Spinal Fusion for Low Back Pain
A study which followed up on previous randomized controlled trials of spinal fusion versus exercise and behavioral therapy for chronic low back pain found that there no difference in outcome after 10 years and there is no evidence for continued deterioration of symptoms in the absence of surgical intervention. Making strong suggestion for avoiding fusion due to the increased risks of surgical intervention for spinal fusion: http://www.ncbi.nlm.nih.gov/pubmed/24200413

A meta-analysis of  666 patients (402 cases) over 4 randomized control trials demonstrated no benefit of spinal fusion over conservative treatment. The authors concluded the evidence was so strong that no further research was necessary: http://mobile.journals.lww.com/intjrehabilres/_layouts/oaks.journals.mobile/articleviewer.aspx?year=2014&issue=03000&article=00002

No different in outcomes between conservative treatment and lumbar fusion after 10 years:
http://www.ncbi.nlm.nih.gov/pubmed/24200413

Vertebroplasty
Multi-center trial which compared vertebroplasty to a simulated procedure (placebo) without cement for OSTEOPOROTIC SPINAL FRACTURES. The capital letters are for the fact that for the simulated procedure, those vertebrae are still “not secured” or “healed”. Despite this, outcomes between groups for pain and pain related disability were similar at 3 months. The authors did an excellent examination of cross over effects, well worth reading the full text: http://www.nejm.org/doi/full/10.1056/NEJMoa0900563

A similar study design was performed which also confirmed that the fractures were unhealed via MRI and expanded the follow-up to 6 months. Similarly no benefits for vertebroplasty over sham was noted: http://www.nejm.org/doi/full/10.1056/NEJMoa0900429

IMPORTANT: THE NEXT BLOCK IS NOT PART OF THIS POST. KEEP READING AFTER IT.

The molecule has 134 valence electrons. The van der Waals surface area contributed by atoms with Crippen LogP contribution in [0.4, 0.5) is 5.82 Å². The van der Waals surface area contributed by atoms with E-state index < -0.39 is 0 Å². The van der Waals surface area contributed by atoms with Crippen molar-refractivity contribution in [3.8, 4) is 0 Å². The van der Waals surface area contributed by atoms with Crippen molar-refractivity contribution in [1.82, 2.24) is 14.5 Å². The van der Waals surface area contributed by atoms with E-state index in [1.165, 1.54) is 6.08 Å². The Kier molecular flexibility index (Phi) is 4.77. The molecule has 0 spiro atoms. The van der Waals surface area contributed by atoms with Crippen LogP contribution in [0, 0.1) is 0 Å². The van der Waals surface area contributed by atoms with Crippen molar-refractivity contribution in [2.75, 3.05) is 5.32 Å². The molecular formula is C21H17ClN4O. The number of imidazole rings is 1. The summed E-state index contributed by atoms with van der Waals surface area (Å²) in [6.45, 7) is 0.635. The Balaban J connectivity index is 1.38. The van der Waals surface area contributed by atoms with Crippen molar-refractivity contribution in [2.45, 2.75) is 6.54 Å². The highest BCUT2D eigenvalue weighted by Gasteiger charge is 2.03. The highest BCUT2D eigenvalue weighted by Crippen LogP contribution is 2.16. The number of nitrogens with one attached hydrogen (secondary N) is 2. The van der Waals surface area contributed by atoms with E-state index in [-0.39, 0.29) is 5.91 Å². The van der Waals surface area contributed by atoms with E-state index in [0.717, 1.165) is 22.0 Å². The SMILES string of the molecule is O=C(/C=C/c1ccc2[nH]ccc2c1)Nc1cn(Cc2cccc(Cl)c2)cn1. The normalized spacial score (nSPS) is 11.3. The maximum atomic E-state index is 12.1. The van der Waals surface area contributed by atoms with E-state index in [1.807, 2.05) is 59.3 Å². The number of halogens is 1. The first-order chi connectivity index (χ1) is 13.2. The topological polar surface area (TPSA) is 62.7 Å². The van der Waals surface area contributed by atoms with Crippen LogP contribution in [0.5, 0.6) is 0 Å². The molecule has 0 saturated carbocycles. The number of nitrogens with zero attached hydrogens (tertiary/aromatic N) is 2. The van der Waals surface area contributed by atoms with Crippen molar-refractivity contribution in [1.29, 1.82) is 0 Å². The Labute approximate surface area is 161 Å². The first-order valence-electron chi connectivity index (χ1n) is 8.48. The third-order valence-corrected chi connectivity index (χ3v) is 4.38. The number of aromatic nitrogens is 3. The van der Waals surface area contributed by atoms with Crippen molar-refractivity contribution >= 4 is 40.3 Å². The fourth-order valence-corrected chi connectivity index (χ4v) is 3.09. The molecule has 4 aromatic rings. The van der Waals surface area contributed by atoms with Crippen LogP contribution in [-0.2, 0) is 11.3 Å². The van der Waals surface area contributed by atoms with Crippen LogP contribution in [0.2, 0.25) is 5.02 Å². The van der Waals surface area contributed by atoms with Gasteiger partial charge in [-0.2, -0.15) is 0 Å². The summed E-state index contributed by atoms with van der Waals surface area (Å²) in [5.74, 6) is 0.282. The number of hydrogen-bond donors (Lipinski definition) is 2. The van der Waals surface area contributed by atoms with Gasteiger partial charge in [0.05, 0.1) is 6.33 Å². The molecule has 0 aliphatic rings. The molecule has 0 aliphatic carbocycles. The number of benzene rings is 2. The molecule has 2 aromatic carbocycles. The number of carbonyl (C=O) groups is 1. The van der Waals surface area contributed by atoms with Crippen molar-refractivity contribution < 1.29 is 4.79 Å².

Miller et al. discuss verbroplasty and the placebo response here: http://pubs.rsna.org/doi/full/10.1148/radiol.11102412

A meta-analysis of these two studies concludes that the hypothesis of the possibility of a specific subgroup benefiting from vertebroplasty is unlikely to have unique benefits from vertebroplasty: http://www.bmj.com/content/343/bmj.d3952

Inappropriate imaging, excessive specialist referral, and lack of physical therapy referral for Low back pain
A recent study on trends in the management of back pain examine the treatment of back pain from January 1, 1999, through December 26, 2010. The researchers found a worsening trend in the management of back pain inappropriately referred for imaging and specialists when they should have been referred to physical therapy first: http://archinte.jamanetwork.com/article.aspx?articleid=1722522

Non-surgical intervention of atraumatic full-thickness rotator cuff tears
A multicenter study of 452 patients who are treated with physical therapy first rather than initiating surgery for full-thickness (complete) rotator cuff tears found that 75% of the patients after 2 years opted not to have surgery due to a satisfactory outcome from physical therapy alone: http://www.ncbi.nlm.nih.gov/pubmed/23540577

Achilles Ruptures treated non-operatively have equivalent outcomes to operative interventions
A randomized study of 144 patients with an average age of 40 revealed that non-operative treatment of achilles ruptures had no difference in functional strength, range of motion, calf circumference, functional scores, or re-rupture rate between groups. In addition, a greater number of soft tissue complications were noted in the operative group: http://www.ncbi.nlm.nih.gov/pubmed/21037028

Is ACL reconstruction the best management strategy for ACL rupture?
A systematic review and meta-analysis of ACL repair versus non-operative repair demonstrates poor available evidence for ACL interventions as a whole, but that current evidence appears to indicate that a non-surgical intervention should be attempted prior to considering surgical intervention. http://www.thekneejournal.com/article/S0968-0160(13)00199-3/abstract

MRI detection of disc herniation has no indication on outcome and is associated with lesser sense of well-being
In a study which examined both surgical and conservative treatment of sciatica and lumbar disc herniation, the presence of disc herniation on MRI after 1 year had no association with the outcome. 85% with the presence of disc herniation after 1 year of treatment still had a favorable outcomes: http://www.ncbi.nlm.nih.gov/pubmed/23484826